Friday, July 23, 2010
Onslow Quarry Finds 7/23/10
I am starting this blog to record my trips looking for fossils here in eastern North Carolina. I caught the fever while living in Greenville, N.C. last year and having a friend introduce me to Green Mill Run. My daughter and I made several trips to the creek and had lots of fun sifting for shark teeth and other fossils.
I recently moved to the Jacksonville, N.C. area and had read about the nearby Onslow Quarry and decided to pay it a visit. The upside was that it was really close, the downside is that I would have to hunt without my daughter who is too young for the dangerous open pit limestone quarry.
I went early today to check it out despite the 100 degree heat and found that it is a great place to fossil hunt. The staff at the quarry is extremely nice and helpful and there were several other people who were also hunting today that were friendly as well.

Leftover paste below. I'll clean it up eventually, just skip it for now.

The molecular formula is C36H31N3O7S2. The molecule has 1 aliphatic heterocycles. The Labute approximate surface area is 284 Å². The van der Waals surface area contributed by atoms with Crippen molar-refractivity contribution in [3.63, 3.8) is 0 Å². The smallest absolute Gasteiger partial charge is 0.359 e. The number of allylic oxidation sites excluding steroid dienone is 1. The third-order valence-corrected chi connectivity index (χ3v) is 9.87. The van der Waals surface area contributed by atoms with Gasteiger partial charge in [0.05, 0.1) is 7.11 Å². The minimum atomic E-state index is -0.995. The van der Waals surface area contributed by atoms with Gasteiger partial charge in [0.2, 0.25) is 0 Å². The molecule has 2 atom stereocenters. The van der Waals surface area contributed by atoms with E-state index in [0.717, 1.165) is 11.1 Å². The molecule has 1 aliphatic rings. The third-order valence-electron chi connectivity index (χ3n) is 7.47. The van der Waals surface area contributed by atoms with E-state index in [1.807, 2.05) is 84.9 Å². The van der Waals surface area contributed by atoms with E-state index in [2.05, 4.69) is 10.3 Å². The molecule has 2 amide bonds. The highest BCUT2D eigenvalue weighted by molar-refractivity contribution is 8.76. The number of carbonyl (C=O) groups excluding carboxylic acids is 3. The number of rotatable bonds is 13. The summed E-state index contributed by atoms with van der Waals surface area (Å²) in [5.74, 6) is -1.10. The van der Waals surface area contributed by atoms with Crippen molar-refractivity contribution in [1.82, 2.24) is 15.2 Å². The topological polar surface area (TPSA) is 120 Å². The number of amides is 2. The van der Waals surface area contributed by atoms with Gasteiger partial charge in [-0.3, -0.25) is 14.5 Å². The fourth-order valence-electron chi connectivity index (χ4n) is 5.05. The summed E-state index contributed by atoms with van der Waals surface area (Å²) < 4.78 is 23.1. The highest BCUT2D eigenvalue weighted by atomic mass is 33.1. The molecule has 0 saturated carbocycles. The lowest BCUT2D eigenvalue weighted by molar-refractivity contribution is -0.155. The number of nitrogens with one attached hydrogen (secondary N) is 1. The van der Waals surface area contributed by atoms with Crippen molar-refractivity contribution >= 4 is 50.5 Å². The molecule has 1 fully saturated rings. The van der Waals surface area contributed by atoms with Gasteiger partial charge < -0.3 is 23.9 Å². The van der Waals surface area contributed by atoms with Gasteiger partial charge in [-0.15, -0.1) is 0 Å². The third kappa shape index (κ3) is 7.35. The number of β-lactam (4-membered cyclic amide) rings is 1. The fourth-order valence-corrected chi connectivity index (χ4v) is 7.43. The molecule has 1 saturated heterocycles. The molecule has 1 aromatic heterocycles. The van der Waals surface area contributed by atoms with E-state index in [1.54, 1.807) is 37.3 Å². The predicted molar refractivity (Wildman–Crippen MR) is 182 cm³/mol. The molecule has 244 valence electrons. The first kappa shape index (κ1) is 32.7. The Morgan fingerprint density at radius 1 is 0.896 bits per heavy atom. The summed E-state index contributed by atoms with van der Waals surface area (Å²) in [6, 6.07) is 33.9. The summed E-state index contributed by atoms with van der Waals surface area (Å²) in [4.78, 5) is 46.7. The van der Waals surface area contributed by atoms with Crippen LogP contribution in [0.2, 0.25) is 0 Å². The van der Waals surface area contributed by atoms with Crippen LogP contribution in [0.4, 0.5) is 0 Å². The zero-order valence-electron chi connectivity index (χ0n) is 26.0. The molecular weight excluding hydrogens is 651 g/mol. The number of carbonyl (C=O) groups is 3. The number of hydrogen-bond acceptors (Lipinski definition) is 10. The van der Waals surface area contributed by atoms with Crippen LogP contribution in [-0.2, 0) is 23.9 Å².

It started out slow but once I figured out where to look and what to look for I started finding more. While I didn't find any knock your socks off teeth, I did find some nice, interesting, and colorful teeth. In GMR all you mainly find are solid black teeth. At the quarry as you can see I found black, white, and even red teeth! I think it was a successful trip for only an hour and a half of hunting and for the first time in the quarry. I know there are great teeth there because I saw another hunter who had pulled out what looked like an almost perfect 5 inch megladon tooth!
I talked with another hunter as I was leaving that is very familiar with the area and he believes that the quarry is the best area in the world for hunting Carcharocles auriculatus or "ricks", which are the ancestor of the megaldon. I did manage to find one worn beat up "rick" that definitely makes me ready to go back and look for a perfect one. I also found several larger makos.
I plan on going back to post some of my GMR results from last year and posting any results from this year. Please realize I am an extreme novice and nothing on this blog should be taken with any scientific accuracy in mind. I would actually appreciate any input on identification and any tips from more veteran collectors.